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Ballesteros legend lives on through Seve's son

By Kevin Garside

Some will see it as a sign, the invisible hand of Seve ensuring the name Ballesteros is on a trophy the week before the 39th Ryder Cup. The great man took his leave 16 months ago but lives on in the DNA of the European team and of his son Javier, who claimed a prestigious Spanish amateur title in Madrid at the weekend.

The Ballesteros aura will be all over the coming contest in Chicago, the first since his premature death at the age of 54 after a courageous and public battle with cancer.

The Ryder Cup career of Europe's captain, Jose Maria Olazabal, was shaped through the Seve prism. How else to view a Ballesteros victory by four strokes at the amateur Madrid Open other than as a wondrous omen ahead of the team's first gathering at Medinah next Monday?

Javier, all raven hair and Colgate smile, bears a striking resemblance to his father, to whom he dedicated his victory. At 22, he has yet to determine whether professional golf is for him.

Perhaps it is better that he sticks to law when he graduates from university, for how could he possibly escape the shadow of the father of the European Ryder Cup team? "My father always told me that you have to play with what you got, and that's what I did," Javier said.

"I thought about him a lot during the 18 holes and I dedicate this victory to him and my mother."

Such is the Ballesteros legend, news of the win flashed across the globe. Readers in towns as far removed as Sacramento and Dunedin consumed the developments at opposite ends of the day.

Javier contested his first professional tournament in Barcelona earlier this year, finishing in a tie for 12th. His win on Sunday was over 54 holes and many times removed from the standard required to sustain a professional career.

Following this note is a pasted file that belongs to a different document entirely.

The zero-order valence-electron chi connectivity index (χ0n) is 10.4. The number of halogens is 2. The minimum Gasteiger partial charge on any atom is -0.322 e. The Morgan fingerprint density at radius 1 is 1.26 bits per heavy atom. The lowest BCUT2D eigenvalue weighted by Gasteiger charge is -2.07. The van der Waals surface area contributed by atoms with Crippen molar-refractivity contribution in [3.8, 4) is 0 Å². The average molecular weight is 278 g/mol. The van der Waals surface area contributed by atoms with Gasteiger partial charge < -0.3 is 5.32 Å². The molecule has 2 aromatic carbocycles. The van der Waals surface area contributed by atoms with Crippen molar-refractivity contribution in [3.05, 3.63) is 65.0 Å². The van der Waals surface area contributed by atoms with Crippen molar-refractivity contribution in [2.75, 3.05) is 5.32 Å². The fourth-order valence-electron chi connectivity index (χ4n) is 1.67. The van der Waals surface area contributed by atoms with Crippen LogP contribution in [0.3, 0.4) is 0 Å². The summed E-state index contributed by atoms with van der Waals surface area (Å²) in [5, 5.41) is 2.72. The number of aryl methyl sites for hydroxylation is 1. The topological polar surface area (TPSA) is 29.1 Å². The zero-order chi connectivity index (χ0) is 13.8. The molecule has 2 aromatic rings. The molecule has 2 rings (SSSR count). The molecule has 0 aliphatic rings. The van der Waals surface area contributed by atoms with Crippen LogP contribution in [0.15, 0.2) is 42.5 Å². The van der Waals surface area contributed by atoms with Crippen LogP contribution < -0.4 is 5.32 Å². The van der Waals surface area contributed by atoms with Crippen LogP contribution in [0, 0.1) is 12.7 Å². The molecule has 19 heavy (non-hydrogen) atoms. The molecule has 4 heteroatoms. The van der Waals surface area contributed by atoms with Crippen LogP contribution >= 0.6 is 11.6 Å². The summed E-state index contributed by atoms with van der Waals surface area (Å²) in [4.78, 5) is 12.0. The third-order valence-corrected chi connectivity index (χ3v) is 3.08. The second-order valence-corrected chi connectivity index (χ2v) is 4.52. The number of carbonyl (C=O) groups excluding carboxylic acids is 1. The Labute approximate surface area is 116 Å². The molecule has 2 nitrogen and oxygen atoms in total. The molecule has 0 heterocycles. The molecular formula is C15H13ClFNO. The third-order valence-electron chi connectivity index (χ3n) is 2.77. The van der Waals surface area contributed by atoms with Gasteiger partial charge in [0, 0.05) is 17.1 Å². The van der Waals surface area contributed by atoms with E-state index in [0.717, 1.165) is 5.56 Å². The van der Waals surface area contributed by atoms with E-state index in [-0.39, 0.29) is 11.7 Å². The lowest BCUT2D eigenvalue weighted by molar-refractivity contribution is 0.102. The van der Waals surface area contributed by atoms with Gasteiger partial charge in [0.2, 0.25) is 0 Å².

It is enough, perhaps, that he invoked the memory of his father, teeth ablaze and fist pumping in celebration, on the day Olazabal laid down his own clubs in favour of the non-playing captain's armband.

Olazabal competed at the Italian Open in Turin, contesting all four days alongside three of his Ryder Cup team. Though he shot a 65 on the last day to equal the performance of Francesco Molinari, his form was on this occasion not the concern.

He would have been delighted to see Molinari take the course apart and to witness the return to form of Martin Kaymer, who tied for fifth alongside his personal pick Nicolas Colsaerts.

The Belgian is the only rookie in the European team and made it as one of the two selections available to Olazabal, along with Ian Poulter. "I feel pretty good," said Colsaerts. "I had a fantastic start which was just what I wanted – to go deep under par after only a few holes. Two bad swings broke my momentum, but I finished well, which was what I wanted.

"It helps being able to go through the week in a very cool, calm way, without thinking about qualifying for the Ryder Cup. My goal was to play these two events and keep the good dynamic I've had all year.

"I wish I could have done a little better here, but it's fulfilled the goal of continuing to play well before going to Medinah. I have a lot of good vibes."

Belfast Telegraph


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